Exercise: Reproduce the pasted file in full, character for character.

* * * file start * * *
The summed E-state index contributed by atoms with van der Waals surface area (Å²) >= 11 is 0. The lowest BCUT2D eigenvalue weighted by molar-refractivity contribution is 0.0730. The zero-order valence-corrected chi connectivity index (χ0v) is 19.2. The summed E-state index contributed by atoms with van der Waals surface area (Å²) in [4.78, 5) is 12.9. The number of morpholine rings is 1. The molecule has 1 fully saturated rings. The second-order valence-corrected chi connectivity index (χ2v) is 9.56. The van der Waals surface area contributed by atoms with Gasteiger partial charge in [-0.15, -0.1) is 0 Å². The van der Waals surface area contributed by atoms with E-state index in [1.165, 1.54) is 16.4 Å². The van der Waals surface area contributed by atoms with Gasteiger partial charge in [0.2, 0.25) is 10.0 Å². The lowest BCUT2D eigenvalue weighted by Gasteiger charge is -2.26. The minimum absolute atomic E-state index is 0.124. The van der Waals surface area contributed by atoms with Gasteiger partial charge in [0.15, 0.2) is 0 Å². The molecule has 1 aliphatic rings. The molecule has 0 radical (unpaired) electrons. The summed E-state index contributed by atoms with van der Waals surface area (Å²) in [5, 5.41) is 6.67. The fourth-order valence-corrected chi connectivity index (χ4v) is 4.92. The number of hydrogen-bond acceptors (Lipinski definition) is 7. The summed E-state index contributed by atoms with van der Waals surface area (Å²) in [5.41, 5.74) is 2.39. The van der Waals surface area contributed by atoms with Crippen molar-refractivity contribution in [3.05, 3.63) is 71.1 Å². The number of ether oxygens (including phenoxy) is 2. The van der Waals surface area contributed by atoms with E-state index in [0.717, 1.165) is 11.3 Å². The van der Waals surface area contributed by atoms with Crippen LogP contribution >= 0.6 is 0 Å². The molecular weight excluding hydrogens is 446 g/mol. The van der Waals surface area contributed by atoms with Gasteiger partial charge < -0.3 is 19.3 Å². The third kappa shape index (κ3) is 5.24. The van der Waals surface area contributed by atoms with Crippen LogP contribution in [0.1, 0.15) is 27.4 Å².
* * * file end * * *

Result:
The summed E-state index contributed by atoms with van der Waals surface area (Å²) >= 11 is 0. The lowest BCUT2D eigenvalue weighted by molar-refractivity contribution is 0.0730. The zero-order valence-corrected chi connectivity index (χ0v) is 19.2. The summed E-state index contributed by atoms with van der Waals surface area (Å²) in [4.78, 5) is 12.9. The number of morpholine rings is 1. The molecule has 1 fully saturated rings. The second-order valence-corrected chi connectivity index (χ2v) is 9.56. The van der Waals surface area contributed by atoms with Gasteiger partial charge in [-0.15, -0.1) is 0 Å². The van der Waals surface area contributed by atoms with E-state index in [1.165, 1.54) is 16.4 Å². The van der Waals surface area contributed by atoms with Gasteiger partial charge in [0.2, 0.25) is 10.0 Å². The lowest BCUT2D eigenvalue weighted by Gasteiger charge is -2.26. The minimum absolute atomic E-state index is 0.124. The van der Waals surface area contributed by atoms with Gasteiger partial charge in [0.15, 0.2) is 0 Å². The molecule has 1 aliphatic rings. The molecule has 0 radical (unpaired) electrons. The summed E-state index contributed by atoms with van der Waals surface area (Å²) in [5, 5.41) is 6.67. The fourth-order valence-corrected chi connectivity index (χ4v) is 4.92. The number of hydrogen-bond acceptors (Lipinski definition) is 7. The summed E-state index contributed by atoms with van der Waals surface area (Å²) in [5.41, 5.74) is 2.39. The van der Waals surface area contributed by atoms with Crippen molar-refractivity contribution in [3.05, 3.63) is 71.1 Å². The number of ether oxygens (including phenoxy) is 2. The van der Waals surface area contributed by atoms with E-state index in [0.717, 1.165) is 11.3 Å². The van der Waals surface area contributed by atoms with Crippen LogP contribution >= 0.6 is 0 Å². The molecular weight excluding hydrogens is 446 g/mol. The van der Waals surface area contributed by atoms with Gasteiger partial charge < -0.3 is 19.3 Å². The third kappa shape index (κ3) is 5.24. The van der Waals surface area contributed by atoms with Crippen LogP contribution in [0.1, 0.15) is 27.4 Å².